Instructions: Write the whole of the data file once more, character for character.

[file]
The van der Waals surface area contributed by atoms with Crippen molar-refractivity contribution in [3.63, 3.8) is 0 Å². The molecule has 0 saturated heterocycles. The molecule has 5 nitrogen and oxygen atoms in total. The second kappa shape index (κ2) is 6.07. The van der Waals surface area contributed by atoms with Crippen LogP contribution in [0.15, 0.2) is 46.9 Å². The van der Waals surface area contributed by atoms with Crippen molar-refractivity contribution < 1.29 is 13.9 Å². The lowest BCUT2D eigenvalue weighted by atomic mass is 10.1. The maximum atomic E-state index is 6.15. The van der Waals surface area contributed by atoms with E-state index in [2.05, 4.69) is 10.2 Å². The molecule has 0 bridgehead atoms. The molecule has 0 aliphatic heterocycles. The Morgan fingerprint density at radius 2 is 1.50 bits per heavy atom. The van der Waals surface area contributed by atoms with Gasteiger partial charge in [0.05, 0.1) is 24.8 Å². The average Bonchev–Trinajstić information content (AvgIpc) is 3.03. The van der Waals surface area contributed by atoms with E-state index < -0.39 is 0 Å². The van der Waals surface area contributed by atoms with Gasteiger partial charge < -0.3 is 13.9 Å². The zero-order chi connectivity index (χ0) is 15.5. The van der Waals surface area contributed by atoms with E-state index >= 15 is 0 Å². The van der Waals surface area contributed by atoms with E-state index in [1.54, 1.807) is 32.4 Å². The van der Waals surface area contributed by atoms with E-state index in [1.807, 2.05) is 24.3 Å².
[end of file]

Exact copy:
The van der Waals surface area contributed by atoms with Crippen molar-refractivity contribution in [3.63, 3.8) is 0 Å². The molecule has 0 saturated heterocycles. The molecule has 5 nitrogen and oxygen atoms in total. The second kappa shape index (κ2) is 6.07. The van der Waals surface area contributed by atoms with Crippen LogP contribution in [0.15, 0.2) is 46.9 Å². The van der Waals surface area contributed by atoms with Crippen molar-refractivity contribution < 1.29 is 13.9 Å². The lowest BCUT2D eigenvalue weighted by atomic mass is 10.1. The maximum atomic E-state index is 6.15. The van der Waals surface area contributed by atoms with E-state index in [2.05, 4.69) is 10.2 Å². The molecule has 0 bridgehead atoms. The molecule has 0 aliphatic heterocycles. The Morgan fingerprint density at radius 2 is 1.50 bits per heavy atom. The van der Waals surface area contributed by atoms with Gasteiger partial charge in [0.05, 0.1) is 24.8 Å². The average Bonchev–Trinajstić information content (AvgIpc) is 3.03. The van der Waals surface area contributed by atoms with E-state index < -0.39 is 0 Å². The van der Waals surface area contributed by atoms with Gasteiger partial charge < -0.3 is 13.9 Å². The zero-order chi connectivity index (χ0) is 15.5. The van der Waals surface area contributed by atoms with E-state index >= 15 is 0 Å². The van der Waals surface area contributed by atoms with E-state index in [1.54, 1.807) is 32.4 Å². The van der Waals surface area contributed by atoms with E-state index in [1.807, 2.05) is 24.3 Å².